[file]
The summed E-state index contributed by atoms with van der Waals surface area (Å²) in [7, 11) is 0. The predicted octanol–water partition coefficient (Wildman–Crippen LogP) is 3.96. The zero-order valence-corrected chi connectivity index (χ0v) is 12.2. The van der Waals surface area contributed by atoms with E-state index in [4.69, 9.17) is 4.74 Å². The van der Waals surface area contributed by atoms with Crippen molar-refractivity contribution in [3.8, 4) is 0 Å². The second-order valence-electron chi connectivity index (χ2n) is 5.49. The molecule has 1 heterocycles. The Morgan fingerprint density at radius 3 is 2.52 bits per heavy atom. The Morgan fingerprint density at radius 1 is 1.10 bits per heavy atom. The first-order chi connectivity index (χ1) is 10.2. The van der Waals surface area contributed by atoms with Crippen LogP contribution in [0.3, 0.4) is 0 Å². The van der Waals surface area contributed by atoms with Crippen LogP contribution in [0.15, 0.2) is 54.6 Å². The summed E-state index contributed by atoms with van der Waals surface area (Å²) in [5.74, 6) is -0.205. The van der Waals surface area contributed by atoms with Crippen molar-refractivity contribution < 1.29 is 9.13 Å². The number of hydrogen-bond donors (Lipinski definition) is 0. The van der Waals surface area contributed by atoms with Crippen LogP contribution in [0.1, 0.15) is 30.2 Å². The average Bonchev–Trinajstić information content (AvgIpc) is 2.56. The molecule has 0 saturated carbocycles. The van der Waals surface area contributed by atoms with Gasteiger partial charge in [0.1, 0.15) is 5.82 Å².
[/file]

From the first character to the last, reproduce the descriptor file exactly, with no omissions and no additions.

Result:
The summed E-state index contributed by atoms with van der Waals surface area (Å²) in [7, 11) is 0. The predicted octanol–water partition coefficient (Wildman–Crippen LogP) is 3.96. The zero-order valence-corrected chi connectivity index (χ0v) is 12.2. The van der Waals surface area contributed by atoms with E-state index in [4.69, 9.17) is 4.74 Å². The van der Waals surface area contributed by atoms with Crippen molar-refractivity contribution in [3.8, 4) is 0 Å². The second-order valence-electron chi connectivity index (χ2n) is 5.49. The molecule has 1 heterocycles. The Morgan fingerprint density at radius 3 is 2.52 bits per heavy atom. The Morgan fingerprint density at radius 1 is 1.10 bits per heavy atom. The first-order chi connectivity index (χ1) is 10.2. The van der Waals surface area contributed by atoms with Crippen LogP contribution in [0.3, 0.4) is 0 Å². The van der Waals surface area contributed by atoms with Crippen LogP contribution in [0.15, 0.2) is 54.6 Å². The summed E-state index contributed by atoms with van der Waals surface area (Å²) in [5.74, 6) is -0.205. The van der Waals surface area contributed by atoms with Crippen molar-refractivity contribution < 1.29 is 9.13 Å². The number of hydrogen-bond donors (Lipinski definition) is 0. The van der Waals surface area contributed by atoms with Crippen LogP contribution in [0.1, 0.15) is 30.2 Å². The average Bonchev–Trinajstić information content (AvgIpc) is 2.56. The molecule has 0 saturated carbocycles. The van der Waals surface area contributed by atoms with Gasteiger partial charge in [0.1, 0.15) is 5.82 Å².